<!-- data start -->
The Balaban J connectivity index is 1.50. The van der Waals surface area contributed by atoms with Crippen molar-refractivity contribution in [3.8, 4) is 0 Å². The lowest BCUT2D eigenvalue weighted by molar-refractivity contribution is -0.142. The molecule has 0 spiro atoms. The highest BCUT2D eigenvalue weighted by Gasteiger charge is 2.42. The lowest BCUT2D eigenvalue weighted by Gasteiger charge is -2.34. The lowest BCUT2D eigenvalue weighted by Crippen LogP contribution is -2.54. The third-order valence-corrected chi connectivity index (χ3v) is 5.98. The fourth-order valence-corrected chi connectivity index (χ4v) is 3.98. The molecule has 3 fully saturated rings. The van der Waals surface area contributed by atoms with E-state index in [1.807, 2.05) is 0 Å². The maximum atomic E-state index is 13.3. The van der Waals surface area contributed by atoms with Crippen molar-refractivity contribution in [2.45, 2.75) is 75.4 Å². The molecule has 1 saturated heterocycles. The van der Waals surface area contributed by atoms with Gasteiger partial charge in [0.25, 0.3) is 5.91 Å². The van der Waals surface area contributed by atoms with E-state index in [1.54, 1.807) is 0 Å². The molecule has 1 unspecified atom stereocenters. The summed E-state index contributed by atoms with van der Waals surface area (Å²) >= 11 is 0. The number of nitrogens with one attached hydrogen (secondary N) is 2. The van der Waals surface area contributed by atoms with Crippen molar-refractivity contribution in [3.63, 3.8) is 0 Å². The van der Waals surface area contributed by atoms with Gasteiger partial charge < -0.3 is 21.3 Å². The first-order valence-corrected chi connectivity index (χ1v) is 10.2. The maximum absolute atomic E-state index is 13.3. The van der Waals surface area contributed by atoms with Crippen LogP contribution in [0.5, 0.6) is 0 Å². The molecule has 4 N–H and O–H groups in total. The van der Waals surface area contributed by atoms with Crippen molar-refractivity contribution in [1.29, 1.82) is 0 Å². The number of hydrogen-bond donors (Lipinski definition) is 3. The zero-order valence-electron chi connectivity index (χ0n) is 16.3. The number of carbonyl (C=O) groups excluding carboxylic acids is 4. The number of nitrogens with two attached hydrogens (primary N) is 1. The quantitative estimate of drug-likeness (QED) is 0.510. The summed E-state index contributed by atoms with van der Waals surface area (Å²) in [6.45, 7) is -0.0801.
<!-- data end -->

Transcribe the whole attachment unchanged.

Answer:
The Balaban J connectivity index is 1.50. The van der Waals surface area contributed by atoms with Crippen molar-refractivity contribution in [3.8, 4) is 0 Å². The lowest BCUT2D eigenvalue weighted by molar-refractivity contribution is -0.142. The molecule has 0 spiro atoms. The highest BCUT2D eigenvalue weighted by Gasteiger charge is 2.42. The lowest BCUT2D eigenvalue weighted by Gasteiger charge is -2.34. The lowest BCUT2D eigenvalue weighted by Crippen LogP contribution is -2.54. The third-order valence-corrected chi connectivity index (χ3v) is 5.98. The fourth-order valence-corrected chi connectivity index (χ4v) is 3.98. The molecule has 3 fully saturated rings. The van der Waals surface area contributed by atoms with E-state index in [1.807, 2.05) is 0 Å². The maximum atomic E-state index is 13.3. The van der Waals surface area contributed by atoms with Crippen molar-refractivity contribution in [2.45, 2.75) is 75.4 Å². The molecule has 1 saturated heterocycles. The van der Waals surface area contributed by atoms with Gasteiger partial charge in [0.25, 0.3) is 5.91 Å². The van der Waals surface area contributed by atoms with E-state index in [1.54, 1.807) is 0 Å². The molecule has 1 unspecified atom stereocenters. The summed E-state index contributed by atoms with van der Waals surface area (Å²) >= 11 is 0. The number of nitrogens with one attached hydrogen (secondary N) is 2. The van der Waals surface area contributed by atoms with Crippen molar-refractivity contribution in [3.63, 3.8) is 0 Å². The van der Waals surface area contributed by atoms with Gasteiger partial charge < -0.3 is 21.3 Å². The first-order valence-corrected chi connectivity index (χ1v) is 10.2. The maximum absolute atomic E-state index is 13.3. The van der Waals surface area contributed by atoms with Crippen LogP contribution in [0.5, 0.6) is 0 Å². The molecule has 4 N–H and O–H groups in total. The van der Waals surface area contributed by atoms with Crippen molar-refractivity contribution in [1.29, 1.82) is 0 Å². The number of hydrogen-bond donors (Lipinski definition) is 3. The zero-order valence-electron chi connectivity index (χ0n) is 16.3. The number of carbonyl (C=O) groups excluding carboxylic acids is 4. The number of nitrogens with two attached hydrogens (primary N) is 1. The quantitative estimate of drug-likeness (QED) is 0.510. The summed E-state index contributed by atoms with van der Waals surface area (Å²) in [6.45, 7) is -0.0801.